Per a recent study, Medicare Advantage Plans and other stakeholders indicated that during the coronavirus pandemic, CMS exemptions proved successful in allowing access to Medicare and Medicare Advantage telehealth. However, there are still hurdles to overcome.
After reviewing the data from 2017, the researchers discovered that, particularly in metropolitan areas, internet coverage was primarily targeted towards younger Medicare beneficiaries with income deemed medium to high. Standard Medicare beneficiaries were more likely to use the internet than beneficiaries of Medicare Advantage, in all the groups analyzed.
CMS provided several telehealth flexibility plans for Medicare and Medicare Advantage, including broadening coverage to Medicare telehealth visits, virtual check-ins, and e-visits, and finally, audio-only services.
Policies that shared risk-bearing payment structures assisted with the rapid adjustments of plans and providers to the pandemic. These models let Medicare Advantage plans employ telehealth services and grow in a brief time to current platforms.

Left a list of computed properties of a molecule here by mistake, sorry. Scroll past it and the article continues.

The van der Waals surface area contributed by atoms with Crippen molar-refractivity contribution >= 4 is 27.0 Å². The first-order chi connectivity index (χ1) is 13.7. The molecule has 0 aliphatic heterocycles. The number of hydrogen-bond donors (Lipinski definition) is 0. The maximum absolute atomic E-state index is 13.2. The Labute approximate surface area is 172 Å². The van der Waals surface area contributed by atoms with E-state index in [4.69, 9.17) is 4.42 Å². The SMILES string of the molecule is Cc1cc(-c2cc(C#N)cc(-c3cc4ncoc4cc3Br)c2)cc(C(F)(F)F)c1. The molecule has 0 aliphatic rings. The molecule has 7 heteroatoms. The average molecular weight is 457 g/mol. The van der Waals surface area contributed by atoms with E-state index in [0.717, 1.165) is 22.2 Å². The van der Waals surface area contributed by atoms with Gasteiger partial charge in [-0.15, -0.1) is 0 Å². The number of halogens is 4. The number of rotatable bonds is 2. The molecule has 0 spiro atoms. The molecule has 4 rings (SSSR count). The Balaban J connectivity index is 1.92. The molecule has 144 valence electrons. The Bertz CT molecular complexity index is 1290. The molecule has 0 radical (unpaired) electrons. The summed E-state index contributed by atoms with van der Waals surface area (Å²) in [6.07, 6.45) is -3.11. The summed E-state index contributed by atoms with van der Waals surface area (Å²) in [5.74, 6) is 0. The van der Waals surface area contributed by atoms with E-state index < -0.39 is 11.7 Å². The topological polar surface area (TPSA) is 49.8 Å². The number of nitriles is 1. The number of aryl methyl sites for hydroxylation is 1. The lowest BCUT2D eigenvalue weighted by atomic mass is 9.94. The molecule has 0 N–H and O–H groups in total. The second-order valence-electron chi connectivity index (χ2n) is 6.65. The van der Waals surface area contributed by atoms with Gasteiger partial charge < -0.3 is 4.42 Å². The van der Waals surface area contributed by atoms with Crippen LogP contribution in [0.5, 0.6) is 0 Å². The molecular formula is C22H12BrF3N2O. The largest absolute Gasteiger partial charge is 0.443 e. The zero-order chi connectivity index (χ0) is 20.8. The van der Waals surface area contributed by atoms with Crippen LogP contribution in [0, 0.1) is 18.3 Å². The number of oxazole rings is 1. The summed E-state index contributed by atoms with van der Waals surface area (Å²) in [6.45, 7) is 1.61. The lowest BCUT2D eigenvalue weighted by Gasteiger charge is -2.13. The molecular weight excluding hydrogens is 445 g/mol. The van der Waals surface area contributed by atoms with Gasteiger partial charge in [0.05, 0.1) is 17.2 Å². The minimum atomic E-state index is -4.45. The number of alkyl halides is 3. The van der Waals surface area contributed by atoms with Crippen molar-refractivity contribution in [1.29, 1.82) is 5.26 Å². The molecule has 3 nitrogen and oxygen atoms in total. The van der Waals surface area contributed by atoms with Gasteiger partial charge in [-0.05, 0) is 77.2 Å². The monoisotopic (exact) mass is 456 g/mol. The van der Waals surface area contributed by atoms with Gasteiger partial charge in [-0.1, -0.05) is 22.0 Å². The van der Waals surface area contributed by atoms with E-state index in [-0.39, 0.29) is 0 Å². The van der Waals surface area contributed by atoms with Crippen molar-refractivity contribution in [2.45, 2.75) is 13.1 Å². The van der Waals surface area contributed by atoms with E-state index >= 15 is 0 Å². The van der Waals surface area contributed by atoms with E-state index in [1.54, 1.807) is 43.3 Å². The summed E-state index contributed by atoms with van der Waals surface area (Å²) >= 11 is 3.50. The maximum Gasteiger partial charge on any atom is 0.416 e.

Fee-for-service payment programs proved trickier for both traditional Medicare and Medicare Advantage patients as they navigated the adoption and expansion of telehealth.
Certain factors that increased the adoption and growth of virtual care included promoting home-based telehealth, removing the requirement for providers to have a previous relationship, and increasing the eligibility requirements for provider and service reimbursement.
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